I’m on a bit of a warmwater kick these days, with dreams of figuring out this western Montana pike fishing this summer. Got some buds down in the south who are true fishheads and very adept with the pen and camera. They run a blog called Gink & Gasoline, which if you haven’t checked out you need to do so. Was sorting through some of that content and ran across a piece written by Louis Cahill. It’s a good, fun read and I’ve poached it from Cahill and provided it here for you to read. It’s a real look at how fisheries change and an indication that you better get your licks in on the ones you love while you have the chance. If you have five minutes to spare this is worth reading. Now get on over to G&G and give the boys there a quick wasup?
The In-Law’s Bass Pond: by Louis Cahill
“The pond was full of those great lily pads, and I guess that’s where the problem started.”
I guess I should be happy, but I’m not.
Ever since my in-laws moved to South Carolina the compulsory visits have had a silver lining. I discovered a little bass pond just down the road. It’s a sort of neighborhood open space and I’ve seen a few folks fish it but very few. Maybe an acre total, you can fish about sixty percent of it from the bank if you’re a good caster.
I am, SO not a bass fisherman. My brother is quite good at it so I’m well aware of my shortcomings. I have a lot of respect for the guys who can go out on those big lakes and find the channels and structure, temperature changes and whatever else causes bass to find a happy home in, what looks to me, like featureless water. I’ve never been motivated to learn all of that. In part because bass just don’t blow my skirt up.
They’re a cool fish and all, I’m just so in love with the brightly colored trout that bass don’t get a lot of my attention. I also freely admit that I have no interest at all in going seventy miles per hour in a boat. It scares the shit out of me and I bear no shame for that. I find it aesthetically more pleasing to walk to my fish and it’s easier on my nerves. That said, a bass pond is just my speed.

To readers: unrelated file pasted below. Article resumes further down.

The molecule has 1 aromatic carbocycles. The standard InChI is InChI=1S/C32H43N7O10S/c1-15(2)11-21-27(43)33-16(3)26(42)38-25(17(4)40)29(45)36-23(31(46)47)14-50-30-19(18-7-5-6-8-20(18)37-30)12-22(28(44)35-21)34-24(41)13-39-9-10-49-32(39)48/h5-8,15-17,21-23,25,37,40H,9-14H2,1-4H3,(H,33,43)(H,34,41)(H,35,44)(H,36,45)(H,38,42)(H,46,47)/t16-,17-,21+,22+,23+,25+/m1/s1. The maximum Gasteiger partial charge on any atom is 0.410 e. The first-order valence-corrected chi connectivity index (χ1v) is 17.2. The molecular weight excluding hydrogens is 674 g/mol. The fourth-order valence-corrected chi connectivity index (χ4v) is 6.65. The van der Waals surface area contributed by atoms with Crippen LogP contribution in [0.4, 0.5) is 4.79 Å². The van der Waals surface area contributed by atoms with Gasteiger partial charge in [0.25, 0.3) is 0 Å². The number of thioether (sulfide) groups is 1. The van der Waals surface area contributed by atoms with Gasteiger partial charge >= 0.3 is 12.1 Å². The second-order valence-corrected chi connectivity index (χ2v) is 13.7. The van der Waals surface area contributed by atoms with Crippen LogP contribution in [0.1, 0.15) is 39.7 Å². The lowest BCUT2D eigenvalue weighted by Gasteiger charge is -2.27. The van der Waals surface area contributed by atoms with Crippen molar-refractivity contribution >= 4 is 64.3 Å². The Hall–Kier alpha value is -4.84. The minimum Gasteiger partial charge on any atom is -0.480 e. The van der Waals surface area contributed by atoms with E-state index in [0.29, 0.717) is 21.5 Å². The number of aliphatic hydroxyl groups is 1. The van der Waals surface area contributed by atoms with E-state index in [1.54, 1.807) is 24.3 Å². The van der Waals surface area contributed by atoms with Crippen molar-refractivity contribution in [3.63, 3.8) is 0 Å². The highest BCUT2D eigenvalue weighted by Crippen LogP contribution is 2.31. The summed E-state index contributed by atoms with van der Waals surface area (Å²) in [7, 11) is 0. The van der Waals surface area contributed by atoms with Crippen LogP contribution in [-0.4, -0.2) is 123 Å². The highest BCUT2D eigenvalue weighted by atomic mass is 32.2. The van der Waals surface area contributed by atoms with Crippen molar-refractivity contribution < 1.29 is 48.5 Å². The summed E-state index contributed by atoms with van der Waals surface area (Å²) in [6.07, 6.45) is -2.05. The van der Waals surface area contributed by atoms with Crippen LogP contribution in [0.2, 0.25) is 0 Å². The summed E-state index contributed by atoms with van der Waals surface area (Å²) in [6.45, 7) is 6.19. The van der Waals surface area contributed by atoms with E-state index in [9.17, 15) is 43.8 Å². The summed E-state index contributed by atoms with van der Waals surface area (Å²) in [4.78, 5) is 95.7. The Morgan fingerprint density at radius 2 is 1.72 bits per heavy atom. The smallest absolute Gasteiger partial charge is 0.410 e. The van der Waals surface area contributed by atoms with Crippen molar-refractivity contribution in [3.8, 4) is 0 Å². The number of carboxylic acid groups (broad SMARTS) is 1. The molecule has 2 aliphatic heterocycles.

It’s been great, at Christmas, Thanksgiving or Easter, to just sneak off for and hour or two at the end of the day and deposit a little of my stress into a fly line. There is just something terribly satisfying about watching the chug-chug of a bass popper get violently interrupted by a falling bowling ball. It’s not the most challenging fishing but, that’s kind of the point.
This little pond in the South Carolina low country is just beautiful. Enough trees to find some shade but not so many that casting is impossible. A healthy frog population so the popper fishing is great. I’ve had fish bust through the lily pads to eat a popper sitting on top. The pond was full of those great lily pads, and I guess that’s where the problem started.
I don’t know if the alligator was attracted to the lily pads but he certainly liked the bass that hung out around them. Whatever the reason, this gator happily took up residence in the pond and it caused a minor hysteria among the neighbors, my in-laws included. Apparently suburban gators have an acquired taste for dog. Now, this gator couldn’t have been big enough to swallow more than a poodle and, honestly, is that the worst thing that could happen? But, one poodle at a time, he was sure to grow big enough to be a problem and I can understand why they got rid of him.
The gator was gone, physically, but he lingered in the minds of the neighbors. At this point the fear of the gator came home to roost where fear always roosts, the fear of the unknown. People looked at the pond differently. Anything could be lurking under those lily pads. Those lily pads have to go. And go they did.
The last time I fished the pond it was a different place. The fish that I caught were not in the usual places. They were huddled up around the banks finding structure where they could and there were a lot fewer of them. It was OK, but not like it used to be. There was more that was new. Big shadows cruising where the lily pads used to be READ MORE